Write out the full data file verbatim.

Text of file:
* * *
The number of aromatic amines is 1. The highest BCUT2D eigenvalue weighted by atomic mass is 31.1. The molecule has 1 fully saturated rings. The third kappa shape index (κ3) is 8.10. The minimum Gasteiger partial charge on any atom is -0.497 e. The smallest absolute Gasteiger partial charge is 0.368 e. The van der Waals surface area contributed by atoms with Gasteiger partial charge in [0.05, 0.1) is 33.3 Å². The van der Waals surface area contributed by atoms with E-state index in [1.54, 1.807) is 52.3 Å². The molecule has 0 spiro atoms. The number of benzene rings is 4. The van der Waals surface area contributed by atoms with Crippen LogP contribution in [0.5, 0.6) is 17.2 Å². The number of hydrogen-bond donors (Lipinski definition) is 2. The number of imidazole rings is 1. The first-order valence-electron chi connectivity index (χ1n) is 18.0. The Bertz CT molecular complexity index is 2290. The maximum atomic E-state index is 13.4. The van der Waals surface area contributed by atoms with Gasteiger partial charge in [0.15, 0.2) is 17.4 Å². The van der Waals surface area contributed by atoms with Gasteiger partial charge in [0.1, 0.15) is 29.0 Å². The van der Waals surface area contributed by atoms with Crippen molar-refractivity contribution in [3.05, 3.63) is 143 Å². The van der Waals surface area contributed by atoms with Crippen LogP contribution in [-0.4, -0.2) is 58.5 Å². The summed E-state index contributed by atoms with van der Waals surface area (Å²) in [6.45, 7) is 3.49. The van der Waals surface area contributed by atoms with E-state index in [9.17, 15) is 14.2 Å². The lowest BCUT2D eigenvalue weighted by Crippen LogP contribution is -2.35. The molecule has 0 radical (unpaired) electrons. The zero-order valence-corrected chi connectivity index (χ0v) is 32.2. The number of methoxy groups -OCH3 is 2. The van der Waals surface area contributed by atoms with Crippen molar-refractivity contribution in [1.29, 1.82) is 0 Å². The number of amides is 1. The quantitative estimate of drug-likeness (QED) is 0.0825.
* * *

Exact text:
The number of aromatic amines is 1. The highest BCUT2D eigenvalue weighted by atomic mass is 31.1. The molecule has 1 fully saturated rings. The third kappa shape index (κ3) is 8.10. The minimum Gasteiger partial charge on any atom is -0.497 e. The smallest absolute Gasteiger partial charge is 0.368 e. The van der Waals surface area contributed by atoms with Gasteiger partial charge in [0.05, 0.1) is 33.3 Å². The van der Waals surface area contributed by atoms with E-state index in [1.54, 1.807) is 52.3 Å². The molecule has 0 spiro atoms. The number of benzene rings is 4. The van der Waals surface area contributed by atoms with Crippen LogP contribution in [0.5, 0.6) is 17.2 Å². The number of hydrogen-bond donors (Lipinski definition) is 2. The number of imidazole rings is 1. The first-order valence-electron chi connectivity index (χ1n) is 18.0. The Bertz CT molecular complexity index is 2290. The maximum atomic E-state index is 13.4. The van der Waals surface area contributed by atoms with Gasteiger partial charge in [0.15, 0.2) is 17.4 Å². The van der Waals surface area contributed by atoms with Gasteiger partial charge in [0.1, 0.15) is 29.0 Å². The van der Waals surface area contributed by atoms with Crippen molar-refractivity contribution in [3.05, 3.63) is 143 Å². The van der Waals surface area contributed by atoms with Crippen LogP contribution in [-0.4, -0.2) is 58.5 Å². The summed E-state index contributed by atoms with van der Waals surface area (Å²) in [6.45, 7) is 3.49. The van der Waals surface area contributed by atoms with E-state index in [9.17, 15) is 14.2 Å². The lowest BCUT2D eigenvalue weighted by Crippen LogP contribution is -2.35. The molecule has 0 radical (unpaired) electrons. The zero-order valence-corrected chi connectivity index (χ0v) is 32.2. The number of methoxy groups -OCH3 is 2. The van der Waals surface area contributed by atoms with Crippen molar-refractivity contribution in [1.29, 1.82) is 0 Å². The number of amides is 1. The quantitative estimate of drug-likeness (QED) is 0.0825.